APIR, the long-time provider of identifiers for managed funds, is enhancing its role as a utility in the funds management industry. It’s not an easy role to perform, but it’s an important one. And managed funds are not shrinking in number, as you’d otherwise suspect.
According to Chris Donohoe, the chief executive at APIR, the privately held business, is widening its capabilities. It’s enhancing its role as a provider of data services to the wholesale funds management industry. It is looking to, for instance, provide the whole industry with data breakdown of the aggregate number of investment products and identify underlying trends.
Donohoe says that while it may seem counter-intuitive, the trend is towards continued growth in the number of investment products across the industry, the main ones still being unlisted unit trusts. While the funds management industry has whinged about supporting too many funds over the years, it has, as a whole, done little about addressing the problem. The number of unlisted unit trusts has continued to grow.
Notwithstanding the continued growth in the traditional unit trust managed funds area Donohoe says, there has also been a lot of growth in the closed-end fund space over the last few years, such as property trusts. This does not include the listed market of LICs and LITs – both managed and passive.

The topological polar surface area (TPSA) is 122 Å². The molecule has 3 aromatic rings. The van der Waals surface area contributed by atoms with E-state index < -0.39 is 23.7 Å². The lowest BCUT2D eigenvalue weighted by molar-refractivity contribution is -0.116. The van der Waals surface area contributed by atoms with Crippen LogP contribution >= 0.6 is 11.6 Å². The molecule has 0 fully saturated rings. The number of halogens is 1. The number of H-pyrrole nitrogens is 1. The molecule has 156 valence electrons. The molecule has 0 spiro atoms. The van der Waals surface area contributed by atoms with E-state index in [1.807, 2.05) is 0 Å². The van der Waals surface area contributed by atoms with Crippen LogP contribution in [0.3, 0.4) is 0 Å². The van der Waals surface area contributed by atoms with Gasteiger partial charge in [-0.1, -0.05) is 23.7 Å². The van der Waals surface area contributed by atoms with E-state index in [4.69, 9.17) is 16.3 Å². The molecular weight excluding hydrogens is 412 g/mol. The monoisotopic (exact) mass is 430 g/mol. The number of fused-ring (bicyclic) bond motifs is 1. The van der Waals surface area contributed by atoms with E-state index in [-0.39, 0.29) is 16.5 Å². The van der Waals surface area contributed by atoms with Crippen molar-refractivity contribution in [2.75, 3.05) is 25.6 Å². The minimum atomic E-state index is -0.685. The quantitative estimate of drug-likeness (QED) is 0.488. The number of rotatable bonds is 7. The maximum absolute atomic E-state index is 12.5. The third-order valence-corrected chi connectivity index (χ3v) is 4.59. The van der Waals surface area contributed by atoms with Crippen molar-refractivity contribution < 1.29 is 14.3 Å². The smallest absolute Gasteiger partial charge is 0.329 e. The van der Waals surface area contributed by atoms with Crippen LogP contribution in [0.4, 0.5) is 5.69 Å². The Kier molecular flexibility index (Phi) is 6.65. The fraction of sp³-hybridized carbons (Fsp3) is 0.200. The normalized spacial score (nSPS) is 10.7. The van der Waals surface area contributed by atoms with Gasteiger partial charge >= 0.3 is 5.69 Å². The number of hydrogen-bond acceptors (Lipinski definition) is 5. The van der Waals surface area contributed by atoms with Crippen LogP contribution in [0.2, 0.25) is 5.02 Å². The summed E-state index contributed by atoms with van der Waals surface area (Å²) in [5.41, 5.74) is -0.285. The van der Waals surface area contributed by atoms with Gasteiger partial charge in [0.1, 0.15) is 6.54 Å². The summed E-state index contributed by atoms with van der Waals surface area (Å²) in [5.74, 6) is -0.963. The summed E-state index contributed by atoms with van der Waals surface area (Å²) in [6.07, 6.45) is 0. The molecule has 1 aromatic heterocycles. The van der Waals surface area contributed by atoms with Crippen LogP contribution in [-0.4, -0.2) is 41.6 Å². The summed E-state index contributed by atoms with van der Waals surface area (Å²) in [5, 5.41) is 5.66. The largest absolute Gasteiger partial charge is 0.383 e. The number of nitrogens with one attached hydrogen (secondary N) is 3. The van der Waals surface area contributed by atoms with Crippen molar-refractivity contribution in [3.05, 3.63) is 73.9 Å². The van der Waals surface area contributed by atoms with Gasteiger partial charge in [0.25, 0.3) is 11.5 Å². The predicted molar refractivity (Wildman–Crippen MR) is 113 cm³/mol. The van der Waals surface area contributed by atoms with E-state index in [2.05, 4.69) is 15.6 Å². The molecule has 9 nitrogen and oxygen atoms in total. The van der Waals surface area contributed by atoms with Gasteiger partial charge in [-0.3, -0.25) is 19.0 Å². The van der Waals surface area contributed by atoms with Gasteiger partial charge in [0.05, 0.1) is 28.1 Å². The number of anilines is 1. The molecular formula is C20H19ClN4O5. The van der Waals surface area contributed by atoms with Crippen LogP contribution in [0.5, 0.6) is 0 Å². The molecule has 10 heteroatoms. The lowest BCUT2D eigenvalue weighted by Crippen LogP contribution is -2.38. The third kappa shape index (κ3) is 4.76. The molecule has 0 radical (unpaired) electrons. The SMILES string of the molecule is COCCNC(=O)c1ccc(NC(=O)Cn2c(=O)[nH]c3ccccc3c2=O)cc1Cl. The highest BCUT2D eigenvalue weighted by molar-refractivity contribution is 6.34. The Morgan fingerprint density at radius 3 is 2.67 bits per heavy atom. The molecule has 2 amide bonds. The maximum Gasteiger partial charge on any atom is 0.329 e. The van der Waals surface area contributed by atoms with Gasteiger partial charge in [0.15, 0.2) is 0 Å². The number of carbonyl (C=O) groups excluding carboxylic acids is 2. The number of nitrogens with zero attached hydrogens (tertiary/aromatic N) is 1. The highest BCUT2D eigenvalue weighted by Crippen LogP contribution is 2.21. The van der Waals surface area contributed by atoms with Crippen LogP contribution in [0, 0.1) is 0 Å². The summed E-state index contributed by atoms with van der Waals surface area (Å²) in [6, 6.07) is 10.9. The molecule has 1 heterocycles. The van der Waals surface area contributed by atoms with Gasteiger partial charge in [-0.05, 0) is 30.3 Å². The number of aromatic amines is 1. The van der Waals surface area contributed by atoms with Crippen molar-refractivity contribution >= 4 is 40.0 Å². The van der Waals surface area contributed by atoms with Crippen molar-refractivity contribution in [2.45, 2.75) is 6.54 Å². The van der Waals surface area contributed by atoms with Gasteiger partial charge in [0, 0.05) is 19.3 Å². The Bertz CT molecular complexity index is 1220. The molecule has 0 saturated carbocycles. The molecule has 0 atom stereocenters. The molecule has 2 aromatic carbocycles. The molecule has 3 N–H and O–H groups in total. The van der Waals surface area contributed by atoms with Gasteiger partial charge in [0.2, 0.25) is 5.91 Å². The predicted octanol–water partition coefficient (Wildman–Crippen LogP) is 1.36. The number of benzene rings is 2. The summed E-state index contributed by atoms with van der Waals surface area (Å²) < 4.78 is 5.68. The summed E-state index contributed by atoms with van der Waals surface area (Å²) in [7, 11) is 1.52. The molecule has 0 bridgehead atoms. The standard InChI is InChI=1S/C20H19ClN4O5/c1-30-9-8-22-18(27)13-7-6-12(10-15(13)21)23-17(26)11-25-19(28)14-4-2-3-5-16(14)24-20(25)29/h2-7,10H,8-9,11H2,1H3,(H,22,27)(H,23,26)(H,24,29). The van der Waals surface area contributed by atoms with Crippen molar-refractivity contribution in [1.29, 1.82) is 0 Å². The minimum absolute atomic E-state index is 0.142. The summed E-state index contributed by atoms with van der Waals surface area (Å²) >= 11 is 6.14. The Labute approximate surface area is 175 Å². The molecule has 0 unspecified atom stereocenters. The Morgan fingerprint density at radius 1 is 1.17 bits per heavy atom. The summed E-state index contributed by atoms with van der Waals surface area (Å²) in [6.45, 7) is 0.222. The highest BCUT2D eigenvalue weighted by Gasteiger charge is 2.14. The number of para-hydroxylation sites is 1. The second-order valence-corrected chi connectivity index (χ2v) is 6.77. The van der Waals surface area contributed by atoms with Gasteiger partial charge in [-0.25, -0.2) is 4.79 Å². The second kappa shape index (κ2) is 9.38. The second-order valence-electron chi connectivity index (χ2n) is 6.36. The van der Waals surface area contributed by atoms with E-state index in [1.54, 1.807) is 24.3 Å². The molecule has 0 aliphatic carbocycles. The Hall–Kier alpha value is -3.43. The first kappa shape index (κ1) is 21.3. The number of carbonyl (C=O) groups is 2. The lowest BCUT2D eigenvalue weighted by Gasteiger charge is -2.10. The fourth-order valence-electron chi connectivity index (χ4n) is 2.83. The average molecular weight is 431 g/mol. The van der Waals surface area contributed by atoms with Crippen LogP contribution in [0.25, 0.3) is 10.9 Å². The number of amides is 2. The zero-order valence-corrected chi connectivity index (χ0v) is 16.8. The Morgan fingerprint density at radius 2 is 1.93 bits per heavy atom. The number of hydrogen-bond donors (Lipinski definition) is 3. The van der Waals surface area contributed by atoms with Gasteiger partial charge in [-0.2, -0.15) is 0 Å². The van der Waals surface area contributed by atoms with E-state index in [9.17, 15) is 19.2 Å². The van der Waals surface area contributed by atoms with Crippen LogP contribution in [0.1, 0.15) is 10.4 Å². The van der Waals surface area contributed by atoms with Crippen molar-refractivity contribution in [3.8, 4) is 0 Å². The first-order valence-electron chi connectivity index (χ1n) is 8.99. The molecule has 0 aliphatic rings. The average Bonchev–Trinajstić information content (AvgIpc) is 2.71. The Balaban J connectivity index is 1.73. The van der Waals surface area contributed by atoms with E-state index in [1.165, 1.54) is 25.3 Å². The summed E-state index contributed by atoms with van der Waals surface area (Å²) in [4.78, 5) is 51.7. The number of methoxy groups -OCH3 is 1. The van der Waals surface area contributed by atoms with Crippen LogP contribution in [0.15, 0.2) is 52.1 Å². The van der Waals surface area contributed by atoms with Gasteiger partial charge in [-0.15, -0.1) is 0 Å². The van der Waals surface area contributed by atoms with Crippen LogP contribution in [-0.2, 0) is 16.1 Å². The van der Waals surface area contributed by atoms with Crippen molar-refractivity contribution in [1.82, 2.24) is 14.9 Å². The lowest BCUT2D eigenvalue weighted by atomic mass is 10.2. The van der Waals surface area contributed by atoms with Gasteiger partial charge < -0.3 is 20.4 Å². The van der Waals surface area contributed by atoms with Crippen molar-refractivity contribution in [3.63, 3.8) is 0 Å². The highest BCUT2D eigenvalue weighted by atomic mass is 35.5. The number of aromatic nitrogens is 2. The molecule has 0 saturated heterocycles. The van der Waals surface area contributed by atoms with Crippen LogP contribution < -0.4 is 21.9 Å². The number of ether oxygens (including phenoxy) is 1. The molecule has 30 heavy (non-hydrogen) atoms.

Donohoe says: “We’ve had 29 new participants in the market in the past 12 months, from about 330 to 359. In the previous full year, the increase was around 33. There continues to be strong product growth in the traditional managed funds area.” He says that APIR has changed the way it prices some products, to make them more accessible for specific product types, such as closed-end funds.
“In terms of the types of products, there has been continued growth in our core traditional managed funds, which is counter-intuitive. We’ve had about 300 new registrations just in the past six months.”
A particularly strong area of growth is in the ‘Legal Entity Identifier’ (LEI) area. This includes corporate trusts and other such legal entities, APIR has registered approximately 2.300 LEIs since late 2015.
Donohoe says there are about 13,000 products in active circulation and probably double that number of unused products that APIR still keeps data on. That’s been a fairly constant number for the past five-or-so years, he says. The total number of managed fund products has remained fairly static, notwithstanding manager attempts to reduce their number.
Another area of potential growth for APIR is the ‘Asia Region Funds Passport’ initiative, being supported locally by the Financial Services Council. Donohoe says that the legislation, passed in 2018, still needs some support, given that Asian investors are typically not attracted to Australian trust structures. The introduction of the ‘CCIV’ (Corporate Collective Investment Vehicle), which is simpler, akin to the European UCITs structure, should give that long-awaited development a nudge along.